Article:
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Have you ever been offered an IT health check by an external company, or do you have an in-house IT Department that regularly reviews your systems? How in-depth do you think these investigations should be? What do you think should be the result of this investigative work?

The IT world is often seen in a negative light due to its focus purely on technology and a perceived lack of understanding of businesses and their processes. This is demonstrated by the often “free” IT health checks on offer. The focus is on the hardware and related network, and not on the business and it’s use of technology to run its processes. These are often a great source of technical information, but only deal in a limited area of your business.

Ask yourself: Would you benefit from someone external looking at some of the elements below?

  • Business Process: What are your processes? Are they either supported by your current technology, or could they be better supported by introducing appropriate technology?
  • CRM/ERP and other Databases: What are you using to store data? Can you mine management information from it to make decisions about staff and business performance? Can you do this quickly or do you need lots of offline systems to generate information? Do all your staff input the appropriate information thus making it a valuable business asset?
  • Technology: Mobile phones, landlines, broadband, servers, websites, software… What do you have? Is it stable and      safe? What is the opportunity cost in maintaining it? Is it fit for purpose? Is it doing what it is designed to do, or doing      what you think it can do and have time to do?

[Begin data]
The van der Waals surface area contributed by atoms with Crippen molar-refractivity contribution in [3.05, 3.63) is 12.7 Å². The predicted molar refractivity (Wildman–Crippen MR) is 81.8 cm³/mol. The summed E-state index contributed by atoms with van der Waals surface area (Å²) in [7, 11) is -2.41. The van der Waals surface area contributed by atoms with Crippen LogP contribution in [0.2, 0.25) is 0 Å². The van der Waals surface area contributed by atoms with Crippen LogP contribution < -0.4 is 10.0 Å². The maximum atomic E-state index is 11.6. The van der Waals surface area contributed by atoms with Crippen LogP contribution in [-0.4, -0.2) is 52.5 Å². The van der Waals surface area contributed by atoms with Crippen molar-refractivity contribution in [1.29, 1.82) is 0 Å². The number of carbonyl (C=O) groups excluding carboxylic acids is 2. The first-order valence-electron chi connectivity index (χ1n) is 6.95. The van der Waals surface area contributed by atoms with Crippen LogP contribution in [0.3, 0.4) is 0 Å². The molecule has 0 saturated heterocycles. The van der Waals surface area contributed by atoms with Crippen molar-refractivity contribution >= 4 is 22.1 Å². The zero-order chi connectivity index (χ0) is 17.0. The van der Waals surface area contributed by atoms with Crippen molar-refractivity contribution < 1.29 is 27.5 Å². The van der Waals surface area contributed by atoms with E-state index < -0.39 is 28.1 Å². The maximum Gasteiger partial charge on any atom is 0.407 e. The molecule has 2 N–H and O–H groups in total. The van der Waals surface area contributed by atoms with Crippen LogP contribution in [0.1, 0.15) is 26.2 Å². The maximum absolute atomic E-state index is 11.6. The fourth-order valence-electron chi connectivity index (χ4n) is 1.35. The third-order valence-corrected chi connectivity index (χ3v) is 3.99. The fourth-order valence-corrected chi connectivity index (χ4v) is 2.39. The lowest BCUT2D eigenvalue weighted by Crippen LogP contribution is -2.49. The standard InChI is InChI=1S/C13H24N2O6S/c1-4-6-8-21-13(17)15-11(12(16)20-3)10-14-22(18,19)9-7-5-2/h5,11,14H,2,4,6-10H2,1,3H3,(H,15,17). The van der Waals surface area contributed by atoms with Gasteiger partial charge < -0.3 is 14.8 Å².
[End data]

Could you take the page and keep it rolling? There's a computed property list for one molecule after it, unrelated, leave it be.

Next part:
• Budgets: What are you spending? Are you overspending or underspending?
  • Contracts: Are they value for money? Are they being managed proactively? Are you getting the right levels of support day to day, and how would your supplier react in an emergency?
  • Training: Do your staff know how to get the best out of their systems? Are they as competitive as they can be?
  • Social Media: What are you doing to make the most appropriate use of this medium and how can it help you increase      sales and improve your market share?
  • Compliance: Are you compliant in terms of software and other IT-related functions?
  • Website: Is your site doing the job it was designed to do, what else could it do to streamline your processes and improve your customers’ experiences? What has changed in the web world since you launched that you may benefit from?
  • Disaster Recovery: What would your business do during a power outage? How would your suppliers react to server downtime? Are your systems backed up sufficiently?  Do you have a plan B, not just for the server, but for the staff?

Once these areas have been investigated, you should receive a road map which identifies costs and time frames, and cultural impact of the recommended changes. Remember IT changes because it is told to (press Enter!), humans need a little more convincing!

If you are offered a health check, and it is simply looking at security, or server capacity, consider that these are simply some (granted important) areas for consideration. But as these areas support your business, your business is the part that needs the scrutiny in order for any consultant to really advise you on a road map for best practice and growth.

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